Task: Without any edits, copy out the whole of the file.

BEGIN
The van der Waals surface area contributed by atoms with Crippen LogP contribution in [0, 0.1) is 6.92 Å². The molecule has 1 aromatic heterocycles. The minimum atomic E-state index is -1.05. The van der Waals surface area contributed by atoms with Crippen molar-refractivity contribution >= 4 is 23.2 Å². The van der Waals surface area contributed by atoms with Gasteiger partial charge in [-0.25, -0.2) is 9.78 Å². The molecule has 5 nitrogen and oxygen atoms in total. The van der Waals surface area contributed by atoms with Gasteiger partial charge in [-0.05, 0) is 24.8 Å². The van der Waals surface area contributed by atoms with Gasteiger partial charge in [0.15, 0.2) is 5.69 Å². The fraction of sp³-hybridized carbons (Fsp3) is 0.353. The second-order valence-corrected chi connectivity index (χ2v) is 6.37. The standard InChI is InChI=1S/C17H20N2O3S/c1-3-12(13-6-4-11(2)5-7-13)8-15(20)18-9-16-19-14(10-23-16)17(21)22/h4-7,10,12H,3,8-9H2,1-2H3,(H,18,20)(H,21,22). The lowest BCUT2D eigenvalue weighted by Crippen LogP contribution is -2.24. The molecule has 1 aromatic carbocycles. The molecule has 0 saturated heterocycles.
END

The van der Waals surface area contributed by atoms with Crippen LogP contribution in [0, 0.1) is 6.92 Å². The molecule has 1 aromatic heterocycles. The minimum atomic E-state index is -1.05. The van der Waals surface area contributed by atoms with Crippen molar-refractivity contribution >= 4 is 23.2 Å². The van der Waals surface area contributed by atoms with Gasteiger partial charge in [-0.25, -0.2) is 9.78 Å². The molecule has 5 nitrogen and oxygen atoms in total. The van der Waals surface area contributed by atoms with Gasteiger partial charge in [-0.05, 0) is 24.8 Å². The van der Waals surface area contributed by atoms with Gasteiger partial charge in [0.15, 0.2) is 5.69 Å². The fraction of sp³-hybridized carbons (Fsp3) is 0.353. The second-order valence-corrected chi connectivity index (χ2v) is 6.37. The standard InChI is InChI=1S/C17H20N2O3S/c1-3-12(13-6-4-11(2)5-7-13)8-15(20)18-9-16-19-14(10-23-16)17(21)22/h4-7,10,12H,3,8-9H2,1-2H3,(H,18,20)(H,21,22). The lowest BCUT2D eigenvalue weighted by Crippen LogP contribution is -2.24. The molecule has 1 aromatic carbocycles. The molecule has 0 saturated heterocycles.